I am not an especially ‘political’ being, but I am currently feeling enraged! How can the Australian government suddenly drastically raise the costs of doing a humanities degree? Do they not realise that this is the most important degree anybody can do? It is the humanities which teach critical thinking, skilled use of language, a considered awareness of the past and a more realistic view of the future. Studying the humanities teaches us empathy, how to consider every side of a question, how to think creatively, and how to value the arts.
Surveys show that more people who have a humanities background do well in business, politics and government, and that such graduates are in demand from employers. In our era of mass media and global communication, surely good communications skills are highly important and marketable? I feel angry and upset to now be living in a country that charges so much for the degree that I consider the most important, and I despair of politicians who do not read books, or encourage the arts. The arts make you think, and we need rational thinkers in our world today.
And while I’m on the political bandwagon … The protest marches around the world for the ‘Black Lives Matter’ movement have made me think about what books I’ve read by black American writers. I have to conclude that it is embarrassingly few. My university literature course did not include a single one and it was really only the prospect of leading a literary tour in the Deep South that started me reading books which depicted the racial discrimination in America from the black perspective.
Richard Wright’s 1945 memoir Black Boy is a very powerful book (telling a grim story of an intelligent young black boy growing up in the South), as is his 1940 novel Native Son. Maya Angelou’s I Know Why the Caged Bird Sings is another deeply moving memoir of life in the South in the 1930s, while Alice Walker’s The Colour Purple depicts vividly the hardships faced by young women in the Deep South if they were black. But I have read no books depicting life in present-day America for those who are black.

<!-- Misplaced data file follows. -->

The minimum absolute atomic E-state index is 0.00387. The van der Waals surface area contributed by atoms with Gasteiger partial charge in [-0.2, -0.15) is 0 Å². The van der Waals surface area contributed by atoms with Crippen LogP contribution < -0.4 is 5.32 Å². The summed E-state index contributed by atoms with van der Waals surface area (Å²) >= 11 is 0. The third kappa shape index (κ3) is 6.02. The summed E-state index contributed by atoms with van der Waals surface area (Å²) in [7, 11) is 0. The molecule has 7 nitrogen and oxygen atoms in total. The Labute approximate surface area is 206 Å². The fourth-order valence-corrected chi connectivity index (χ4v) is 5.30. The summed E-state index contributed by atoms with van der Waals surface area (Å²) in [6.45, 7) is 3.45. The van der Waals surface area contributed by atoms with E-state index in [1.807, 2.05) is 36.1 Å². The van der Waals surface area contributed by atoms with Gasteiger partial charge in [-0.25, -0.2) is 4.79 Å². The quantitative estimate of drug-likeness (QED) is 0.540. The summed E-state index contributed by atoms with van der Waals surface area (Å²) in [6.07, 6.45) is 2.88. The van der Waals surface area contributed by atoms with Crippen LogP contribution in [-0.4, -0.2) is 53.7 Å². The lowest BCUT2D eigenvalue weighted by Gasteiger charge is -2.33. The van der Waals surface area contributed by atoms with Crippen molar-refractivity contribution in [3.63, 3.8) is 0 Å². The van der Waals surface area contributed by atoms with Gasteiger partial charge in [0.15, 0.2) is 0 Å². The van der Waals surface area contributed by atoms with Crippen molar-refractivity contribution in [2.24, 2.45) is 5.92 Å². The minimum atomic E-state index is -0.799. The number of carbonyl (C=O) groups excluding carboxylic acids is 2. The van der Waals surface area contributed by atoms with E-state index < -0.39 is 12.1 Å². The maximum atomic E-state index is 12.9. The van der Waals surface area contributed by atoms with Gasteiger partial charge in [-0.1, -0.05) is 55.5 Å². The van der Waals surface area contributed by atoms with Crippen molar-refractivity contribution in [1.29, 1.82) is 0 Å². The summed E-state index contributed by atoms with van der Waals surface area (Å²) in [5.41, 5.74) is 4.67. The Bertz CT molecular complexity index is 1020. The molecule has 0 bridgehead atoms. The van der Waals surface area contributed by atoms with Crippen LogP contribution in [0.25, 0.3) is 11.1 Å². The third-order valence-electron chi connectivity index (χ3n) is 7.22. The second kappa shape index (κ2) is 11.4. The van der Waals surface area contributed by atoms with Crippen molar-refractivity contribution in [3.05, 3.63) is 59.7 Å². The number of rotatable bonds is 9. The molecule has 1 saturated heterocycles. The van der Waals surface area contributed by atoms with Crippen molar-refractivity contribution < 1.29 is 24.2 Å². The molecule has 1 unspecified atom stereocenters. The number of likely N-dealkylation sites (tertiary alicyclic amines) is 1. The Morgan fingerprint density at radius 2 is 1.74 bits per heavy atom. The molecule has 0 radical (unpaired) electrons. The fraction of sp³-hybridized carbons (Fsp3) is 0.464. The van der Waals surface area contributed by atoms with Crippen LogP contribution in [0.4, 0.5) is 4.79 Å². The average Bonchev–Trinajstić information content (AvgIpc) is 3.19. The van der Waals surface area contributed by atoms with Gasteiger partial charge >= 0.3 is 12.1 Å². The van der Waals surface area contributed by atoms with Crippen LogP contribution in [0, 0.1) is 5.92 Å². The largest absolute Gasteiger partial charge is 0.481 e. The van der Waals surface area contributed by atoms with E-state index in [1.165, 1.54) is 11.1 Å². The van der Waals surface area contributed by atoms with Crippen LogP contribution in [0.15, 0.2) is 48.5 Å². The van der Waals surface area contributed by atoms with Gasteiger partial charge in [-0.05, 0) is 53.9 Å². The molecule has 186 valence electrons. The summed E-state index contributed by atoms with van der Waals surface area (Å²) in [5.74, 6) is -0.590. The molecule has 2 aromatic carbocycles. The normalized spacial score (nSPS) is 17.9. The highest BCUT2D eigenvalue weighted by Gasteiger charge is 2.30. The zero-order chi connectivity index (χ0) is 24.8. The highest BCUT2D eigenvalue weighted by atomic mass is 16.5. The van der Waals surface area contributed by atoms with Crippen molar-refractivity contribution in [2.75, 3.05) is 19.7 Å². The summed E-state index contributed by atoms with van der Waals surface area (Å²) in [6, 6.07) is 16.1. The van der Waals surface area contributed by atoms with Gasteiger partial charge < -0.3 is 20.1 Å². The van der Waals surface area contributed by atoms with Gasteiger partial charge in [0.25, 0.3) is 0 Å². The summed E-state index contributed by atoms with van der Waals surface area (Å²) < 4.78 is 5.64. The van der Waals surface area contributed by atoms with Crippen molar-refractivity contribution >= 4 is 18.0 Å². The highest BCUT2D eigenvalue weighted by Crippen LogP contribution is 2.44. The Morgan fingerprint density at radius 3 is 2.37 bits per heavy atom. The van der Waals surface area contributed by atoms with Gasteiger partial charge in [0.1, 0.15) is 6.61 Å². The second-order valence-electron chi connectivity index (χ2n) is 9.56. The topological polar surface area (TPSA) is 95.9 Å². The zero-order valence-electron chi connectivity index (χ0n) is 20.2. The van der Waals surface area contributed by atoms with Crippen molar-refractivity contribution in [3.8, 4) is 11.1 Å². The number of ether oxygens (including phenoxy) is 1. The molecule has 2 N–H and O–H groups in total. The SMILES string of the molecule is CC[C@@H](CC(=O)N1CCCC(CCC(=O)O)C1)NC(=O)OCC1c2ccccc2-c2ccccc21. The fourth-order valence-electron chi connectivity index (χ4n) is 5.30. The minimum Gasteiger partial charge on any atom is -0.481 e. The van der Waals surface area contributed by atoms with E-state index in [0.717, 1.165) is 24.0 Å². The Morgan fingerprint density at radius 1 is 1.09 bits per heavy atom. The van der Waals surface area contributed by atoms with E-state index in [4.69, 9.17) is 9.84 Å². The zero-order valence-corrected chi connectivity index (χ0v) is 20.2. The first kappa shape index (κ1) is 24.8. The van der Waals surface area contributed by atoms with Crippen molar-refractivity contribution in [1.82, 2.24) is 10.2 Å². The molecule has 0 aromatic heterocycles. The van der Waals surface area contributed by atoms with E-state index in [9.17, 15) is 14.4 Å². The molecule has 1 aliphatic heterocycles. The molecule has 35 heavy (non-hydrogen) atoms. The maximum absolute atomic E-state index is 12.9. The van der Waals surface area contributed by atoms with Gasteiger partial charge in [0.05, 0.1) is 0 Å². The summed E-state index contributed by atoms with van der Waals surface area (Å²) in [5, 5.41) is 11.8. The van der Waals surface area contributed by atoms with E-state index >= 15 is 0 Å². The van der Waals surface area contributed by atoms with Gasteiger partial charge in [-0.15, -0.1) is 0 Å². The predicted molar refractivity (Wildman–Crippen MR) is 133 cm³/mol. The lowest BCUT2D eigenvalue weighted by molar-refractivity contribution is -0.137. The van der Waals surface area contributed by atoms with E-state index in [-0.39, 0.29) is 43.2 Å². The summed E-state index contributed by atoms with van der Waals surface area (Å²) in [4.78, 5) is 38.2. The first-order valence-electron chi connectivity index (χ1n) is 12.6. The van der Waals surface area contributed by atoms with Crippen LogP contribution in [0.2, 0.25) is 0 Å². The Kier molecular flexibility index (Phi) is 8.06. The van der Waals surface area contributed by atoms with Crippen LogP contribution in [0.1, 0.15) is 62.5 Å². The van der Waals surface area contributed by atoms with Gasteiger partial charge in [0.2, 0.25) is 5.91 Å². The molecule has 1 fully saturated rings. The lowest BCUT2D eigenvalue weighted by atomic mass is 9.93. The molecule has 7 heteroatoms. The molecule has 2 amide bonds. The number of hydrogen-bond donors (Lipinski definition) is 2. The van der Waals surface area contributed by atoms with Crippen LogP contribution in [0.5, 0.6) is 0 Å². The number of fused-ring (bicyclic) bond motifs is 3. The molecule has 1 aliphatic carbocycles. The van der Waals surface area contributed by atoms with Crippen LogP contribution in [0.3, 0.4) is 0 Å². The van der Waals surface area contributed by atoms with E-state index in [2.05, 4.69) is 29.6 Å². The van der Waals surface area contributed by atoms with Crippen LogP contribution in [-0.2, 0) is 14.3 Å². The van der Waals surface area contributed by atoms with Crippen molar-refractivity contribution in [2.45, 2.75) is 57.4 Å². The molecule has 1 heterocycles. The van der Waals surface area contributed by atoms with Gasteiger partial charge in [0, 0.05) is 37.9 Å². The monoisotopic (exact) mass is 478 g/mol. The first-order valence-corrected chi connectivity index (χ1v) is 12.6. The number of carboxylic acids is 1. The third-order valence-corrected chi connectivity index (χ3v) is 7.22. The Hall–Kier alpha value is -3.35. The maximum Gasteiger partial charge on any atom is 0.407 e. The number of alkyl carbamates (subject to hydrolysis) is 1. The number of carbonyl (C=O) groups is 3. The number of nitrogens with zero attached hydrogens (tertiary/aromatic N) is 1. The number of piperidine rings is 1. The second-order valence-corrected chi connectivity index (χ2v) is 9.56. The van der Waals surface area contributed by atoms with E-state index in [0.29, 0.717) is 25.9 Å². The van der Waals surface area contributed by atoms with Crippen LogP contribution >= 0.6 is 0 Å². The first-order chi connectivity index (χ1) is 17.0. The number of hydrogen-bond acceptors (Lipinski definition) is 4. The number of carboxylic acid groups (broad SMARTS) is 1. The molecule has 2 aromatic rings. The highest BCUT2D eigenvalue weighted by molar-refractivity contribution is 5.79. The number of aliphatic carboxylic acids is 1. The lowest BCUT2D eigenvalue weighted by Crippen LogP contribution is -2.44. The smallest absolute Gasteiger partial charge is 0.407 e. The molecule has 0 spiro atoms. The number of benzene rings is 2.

Most of us have read Harper Lee’s To Kill a Mockingbird and we shake our heads over the hideously unfair treatment of the black characters in that novel. But that is a book written from the white point of view and I was intrigued recently to read an article by Roxane Gay, a black critic, showing that not everyone loves this classic. She comments: “I don’t need to read about a young white girl understanding the perniciousness of racism to actually understand the perniciousness of racism. I have ample firsthand experience.” You can read the full article here at the NY Times.
Fiction is such a powerful way to fight racism and perhaps those in charge of required reading at schools need to redress the balance of authors in the curriculum. We may not always find it comfortable reading, but such books will widen our experience and give us more empathy. It has been said that, when you read a novel, you “try another life on for size”. Through novels, we can walk in another’s shoes and get a sense of the injustices that people of colour face. There’s a movement called We Need Diverse Books (WNDB) and their website lists many resources and books for further reading. So how about making a July resolution to read more books about fighting racism and how we can all change our world for the better.
My Reader’s Guide for next month is Nevil Shute’s A Town Like Alice. It was published in 1950. I loved re-reading it (or rather, listening to the excellent audio version), but when I read it as a teenager, I failed to notice the racism in the book. It reflects so clearly the way Aboriginal people were treated in 1950s Australia, all so casually that you get a strong sense of how taken for granted racist attitudes were.
There are calls at the moment to ban books and films that are not politically correct. I am 100% against this. I feel it is extremely important to read novels which depict racism, or the subjection of women, so that we can learn from the lessons of the past. I am NOT one of those who feel that Gone with the Wind should be removed from Netflix because it is a white woman’s depiction of slavery and the Civil War. You may disagree, but the place of fiction in giving us history lessons is, in my view, vital. As writer George Santayana said, “those who cannot remember the past are doomed to repeat it”. I believe that fiction helps us to avoid that mistake.
So, will you resolve to read one book that deals with racism, or perhaps one written by a black writer in July? Share your thoughts by leaving a comment.
Black Boy by Richard Wright
Native Son by Richard Wright
I Know Why the Caged Bird Sings by Maya Angelou
The Colour Purple by Alice Walker
To Kill a Mockingbird by Harper Lee
A Town Like Alice by Nevil Shute